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From the April 1964 issue of The Christian Science Journal

THAT which is absolute is perfect, free from imperfection or fault, free from mixtures, free from limitation, restriction, or qualification. God, Spirit, alone is absolute. In I John we read (1:5): "God is light, and in him is no darkness at all"; and (4:17), "As he is, so are we in this world." Mrs. Eddy states on page 102 of "Miscellaneous Writings": "God is like Himself and like nothing else. He is universal and primitive. His character admits of no degrees of comparison." Absolute simplicity and purity characterize all the manifestations of Spirit.

That which is relative is comparative. It is a mixture of contrary elements. Human consciousness is relative, being partially good and partially evil, partially true and partially false. This consciousness is the object of Christian salvation, which we achieve by applying that which is absolute to relative human thought. A transitional period ensues in which the good in human thought is preserved even while human thought itself is being corrected, transformed, redeemed.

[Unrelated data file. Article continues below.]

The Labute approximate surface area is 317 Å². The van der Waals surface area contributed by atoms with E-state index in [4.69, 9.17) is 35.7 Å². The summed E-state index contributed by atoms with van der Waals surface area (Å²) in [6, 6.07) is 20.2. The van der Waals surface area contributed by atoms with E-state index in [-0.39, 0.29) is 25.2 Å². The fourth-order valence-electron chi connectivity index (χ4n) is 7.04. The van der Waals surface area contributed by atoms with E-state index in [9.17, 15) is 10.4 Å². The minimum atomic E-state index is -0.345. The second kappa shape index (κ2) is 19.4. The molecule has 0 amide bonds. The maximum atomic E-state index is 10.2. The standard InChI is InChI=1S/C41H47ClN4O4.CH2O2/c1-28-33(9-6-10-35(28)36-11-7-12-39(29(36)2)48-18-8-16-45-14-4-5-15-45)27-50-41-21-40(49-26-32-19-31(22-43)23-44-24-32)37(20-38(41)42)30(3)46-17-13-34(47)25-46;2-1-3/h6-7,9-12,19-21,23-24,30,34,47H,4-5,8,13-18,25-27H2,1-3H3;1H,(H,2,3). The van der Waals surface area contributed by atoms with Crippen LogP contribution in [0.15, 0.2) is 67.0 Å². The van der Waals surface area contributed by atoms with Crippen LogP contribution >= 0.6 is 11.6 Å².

That which is good in human consciousness is derived from God, infinite good. That which is evil in human consciousness is wholly deceptive and originates in the so-called carnal or mortal mind. Jesus was referring to this false sense of mind when he said to those who disagreed with him (John 8:43, 44): "Why do ye not understand my speech? even because ye cannot hear my word. Ye are of your father the devil, and the lusts of your father ye will do. He was a murderer from the beginning, and abode not in the truth, because there is no truth in him. When he speaketh a lie, he speaketh of his own: for he is a liar, and the father of it."